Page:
11. 11.
    Koch A, Melbye M, Sørensen P, Homøe P, Madsen HO, Mølbak K, Hansen CH, Andersen LH, Hahn GW, Garred P (2001) Acute respiratory tract infections and mannose-binding lectin insufficiency during early childhood. J Am Med Assoc 285:1316–1321CrossRefGoogle Scholar
  12. 12.
    Ahmad T, Tamboli CP, Jewell D, Colombel JF (2004) Clinical relevance of advances in genetics and pharmacogenetics of IBD. Gastroenterology 126:1533–1549PubMedCrossRefGoogle Scholar
  13. 13.
    Bak-Romaniszyn L, Cedzynski M, Szemraj J, St Swierzko A, Zeman K, Kaluzynski A, Planeta-Malecka I (2006) Mannnan-binding lectin in children with chronic gastritis. Scand J Immunol 63:131–135PubMedCrossRefGoogle Scholar
  14. 14.
    Baccarelli A, Hou L, Chen J, Lissowska J, El-Omar EM, Grillo P, Giacomini SM, Yaeger M, Bernig T, Zatonski W, Fraumeni JF Jr, Chanock SJ, Chow WH (2006) Mannose-binding lectin-2 genetic variation and stomach cancer risk. Int J Cancer 119:1970–1975PubMedCrossRefGoogle Scholar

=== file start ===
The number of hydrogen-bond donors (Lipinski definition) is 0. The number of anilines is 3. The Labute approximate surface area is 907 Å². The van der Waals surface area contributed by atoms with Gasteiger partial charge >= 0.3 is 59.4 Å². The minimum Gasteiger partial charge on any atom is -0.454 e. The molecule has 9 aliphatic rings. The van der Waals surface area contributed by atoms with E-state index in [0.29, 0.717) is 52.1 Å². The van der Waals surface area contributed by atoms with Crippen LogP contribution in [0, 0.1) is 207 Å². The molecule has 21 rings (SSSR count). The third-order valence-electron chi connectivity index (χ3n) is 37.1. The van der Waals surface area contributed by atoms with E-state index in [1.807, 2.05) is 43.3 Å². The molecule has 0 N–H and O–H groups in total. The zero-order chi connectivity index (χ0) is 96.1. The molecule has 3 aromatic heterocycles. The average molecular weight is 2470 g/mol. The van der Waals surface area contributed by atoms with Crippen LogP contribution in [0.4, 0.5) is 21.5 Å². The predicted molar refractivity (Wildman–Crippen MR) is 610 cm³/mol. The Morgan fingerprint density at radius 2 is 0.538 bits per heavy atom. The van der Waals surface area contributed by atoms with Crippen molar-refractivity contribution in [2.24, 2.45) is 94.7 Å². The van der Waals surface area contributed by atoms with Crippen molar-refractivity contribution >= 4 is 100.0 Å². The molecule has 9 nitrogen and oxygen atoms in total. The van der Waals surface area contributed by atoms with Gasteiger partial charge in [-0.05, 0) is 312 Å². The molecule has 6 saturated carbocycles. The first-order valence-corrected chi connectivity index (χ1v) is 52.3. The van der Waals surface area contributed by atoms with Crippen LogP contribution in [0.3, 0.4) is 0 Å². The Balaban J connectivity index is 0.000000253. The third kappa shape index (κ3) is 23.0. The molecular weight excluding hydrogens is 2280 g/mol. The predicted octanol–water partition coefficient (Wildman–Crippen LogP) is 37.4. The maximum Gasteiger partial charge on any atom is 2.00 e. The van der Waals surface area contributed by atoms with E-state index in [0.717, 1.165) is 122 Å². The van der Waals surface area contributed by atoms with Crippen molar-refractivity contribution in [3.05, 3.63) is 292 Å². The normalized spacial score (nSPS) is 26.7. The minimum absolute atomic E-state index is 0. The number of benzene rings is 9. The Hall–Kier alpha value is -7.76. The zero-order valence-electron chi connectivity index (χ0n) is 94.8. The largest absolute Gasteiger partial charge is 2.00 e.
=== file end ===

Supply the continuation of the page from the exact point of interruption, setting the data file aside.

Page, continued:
15. 15.
    Scudiero O, Nardone G, Omodei D, Tatangelo F, Vitale DF, Salvatore F, Castaldo G (2006) A mannose-binding lectin-defective haplotype is a risk factor for gastric cancer. Clin Chem 52:1625–1627PubMedCrossRefGoogle Scholar
  16. 16.
    Sumiya M, Super M, Tabona P, Levinsky RJ, Arai T, Turner MW, Summerfield JA (1991) Molecular basis of opsonic defect in immunodeficient children. Lancet 337:1569–1570PubMedCrossRefGoogle Scholar
  17. 17.
    Lipscombe RJ, Sumiya M, Hill AV, Lau YL, Levinsky RJ, Summerfield JA, Turner MW (1992) High frequencies in African and non-African populations of independent mutations in the mannose binding protein gene. Hum Mol Genet 9:709–715CrossRefGoogle Scholar
  18. 18.
    Garred P, Larsen F, Madsen HO, Koch C (2003) Mannose-binding lectin deficiency–revisited. Mol Immunol 40:73–84PubMedCrossRefGoogle Scholar
  19. 19.